It is simply a fact that some doctors are more sympathetic to the insurance companies and the employers and always seem to be eager to get employees back to work before they are really ready. Sometimes, it is even before figuring out what is really going on with an employee’s injuries.
By the same token, there are other doctors who are more sympathetic to the injured employees, and are less likely to return an employee to work until they are confident that all avenues of treatment and diagnostic testing have been appropriately explored.
If the workers’ compensation doctor has released you and declared you to be at maximum medical improvement (MMI), you are entitled to an Independent Medical Examination (IME) which the employer is required to pay for. We can help make sure that the doctor whom you see will give you a fair shake and a proper examination. Of course, while this process moves forward, your employer may seek to cut off your benefits, but if the Independent Medical Doctor agrees that you cannot return to your previous job, we may be able to allow you to retain your workers’ compensation benefits.
Under changes passed in the law in 2011, both sides must now agree to the IME doctor. We typically propose a list of doctors who we suggest to the comp carrier or their lawyers, in writing. After that, the defense has 14 days to act on our suggestions. If they fail to do so, we are free to file a motion with the Commission compelling the IME. We have a list of doctors who specialize in specific types of injuries that we believe are fairly impartial, skilled, and thorough in evaluating our clients in these circumstances.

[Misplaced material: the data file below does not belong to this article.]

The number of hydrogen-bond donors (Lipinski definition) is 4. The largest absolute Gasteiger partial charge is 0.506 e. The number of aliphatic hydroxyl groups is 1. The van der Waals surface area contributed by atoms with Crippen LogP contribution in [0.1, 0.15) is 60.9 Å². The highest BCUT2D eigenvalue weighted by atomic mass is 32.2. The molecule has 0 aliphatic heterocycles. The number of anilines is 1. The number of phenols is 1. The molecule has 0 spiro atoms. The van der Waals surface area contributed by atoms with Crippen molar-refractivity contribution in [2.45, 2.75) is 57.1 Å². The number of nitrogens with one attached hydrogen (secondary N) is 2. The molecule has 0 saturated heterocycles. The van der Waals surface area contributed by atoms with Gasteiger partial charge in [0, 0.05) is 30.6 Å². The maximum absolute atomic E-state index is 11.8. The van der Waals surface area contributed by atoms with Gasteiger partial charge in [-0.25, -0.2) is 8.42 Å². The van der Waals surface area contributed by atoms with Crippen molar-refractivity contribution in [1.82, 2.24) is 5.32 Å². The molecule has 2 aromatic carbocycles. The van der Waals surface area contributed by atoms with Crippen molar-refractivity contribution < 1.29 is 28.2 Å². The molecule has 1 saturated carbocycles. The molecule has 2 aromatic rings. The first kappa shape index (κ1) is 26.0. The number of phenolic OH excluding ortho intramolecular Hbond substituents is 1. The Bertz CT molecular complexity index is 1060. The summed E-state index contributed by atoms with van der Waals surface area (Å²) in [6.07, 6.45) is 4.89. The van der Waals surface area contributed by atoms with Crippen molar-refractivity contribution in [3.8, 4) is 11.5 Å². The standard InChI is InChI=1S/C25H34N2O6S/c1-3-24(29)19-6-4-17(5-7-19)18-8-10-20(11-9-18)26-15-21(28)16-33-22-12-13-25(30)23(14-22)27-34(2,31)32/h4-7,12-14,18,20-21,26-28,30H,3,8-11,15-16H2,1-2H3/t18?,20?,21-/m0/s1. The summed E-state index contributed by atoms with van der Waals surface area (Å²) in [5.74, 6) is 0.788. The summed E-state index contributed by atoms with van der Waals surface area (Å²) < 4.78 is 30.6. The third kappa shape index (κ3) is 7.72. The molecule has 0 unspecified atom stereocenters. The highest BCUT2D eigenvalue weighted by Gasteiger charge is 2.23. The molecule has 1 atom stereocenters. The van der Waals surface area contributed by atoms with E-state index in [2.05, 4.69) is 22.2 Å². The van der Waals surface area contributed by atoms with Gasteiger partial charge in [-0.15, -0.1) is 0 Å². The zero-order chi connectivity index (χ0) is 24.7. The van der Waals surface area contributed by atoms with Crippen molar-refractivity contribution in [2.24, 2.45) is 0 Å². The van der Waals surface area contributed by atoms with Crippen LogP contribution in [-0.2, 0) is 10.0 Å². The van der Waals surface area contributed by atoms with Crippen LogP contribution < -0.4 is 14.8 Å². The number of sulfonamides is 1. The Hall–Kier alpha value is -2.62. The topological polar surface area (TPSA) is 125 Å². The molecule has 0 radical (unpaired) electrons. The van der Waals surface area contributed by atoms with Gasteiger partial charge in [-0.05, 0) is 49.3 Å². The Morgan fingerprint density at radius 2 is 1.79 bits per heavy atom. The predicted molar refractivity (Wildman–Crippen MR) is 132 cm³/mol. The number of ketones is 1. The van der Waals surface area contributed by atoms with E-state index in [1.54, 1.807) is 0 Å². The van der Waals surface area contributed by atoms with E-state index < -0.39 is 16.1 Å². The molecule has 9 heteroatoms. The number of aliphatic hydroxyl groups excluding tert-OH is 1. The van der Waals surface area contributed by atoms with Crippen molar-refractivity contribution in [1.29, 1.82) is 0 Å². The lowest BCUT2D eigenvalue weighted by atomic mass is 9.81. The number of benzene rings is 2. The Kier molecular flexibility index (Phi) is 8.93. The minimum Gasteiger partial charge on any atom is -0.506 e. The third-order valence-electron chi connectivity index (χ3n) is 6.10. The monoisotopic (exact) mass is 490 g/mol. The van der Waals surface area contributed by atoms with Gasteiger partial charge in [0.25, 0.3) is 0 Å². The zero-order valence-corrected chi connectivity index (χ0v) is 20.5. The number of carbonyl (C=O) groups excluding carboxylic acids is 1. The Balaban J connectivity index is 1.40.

Oftentimes, a thorough evaluation and clearly worded report can be the difference between you losing your comp benefits or retaining them and eventually reaching a satisfactory settlement.
But–in the meantime, if you have not reached maximum medical improvement, (MMI) and you are still in the “healing period”, your failure to show up at work after being released by your treating doctor might be considered an unjustifiable refusal to return to work, and could end up losing you your benefits. Under those circumstances, we recommend that you at least try to return to work, and give it a good effort. If you find you are unable to perform your duties, you should make an appointment to return to your doctor and explain exactly what was hurting you on-the-job and exactly what made it impossible to perform your job. If the doctor continues to be unsympathetic, it may then be time to ask the Commission for a change in treating physicians or at least an IME. We can assist you with that process.
You should know that it is much harder to obtain a change in treating physicians than it is to obtain an IME. Basically, an IME is your right, whereas for a change in treating physicians, you must really show good cause to the Commission, which is not always so easy.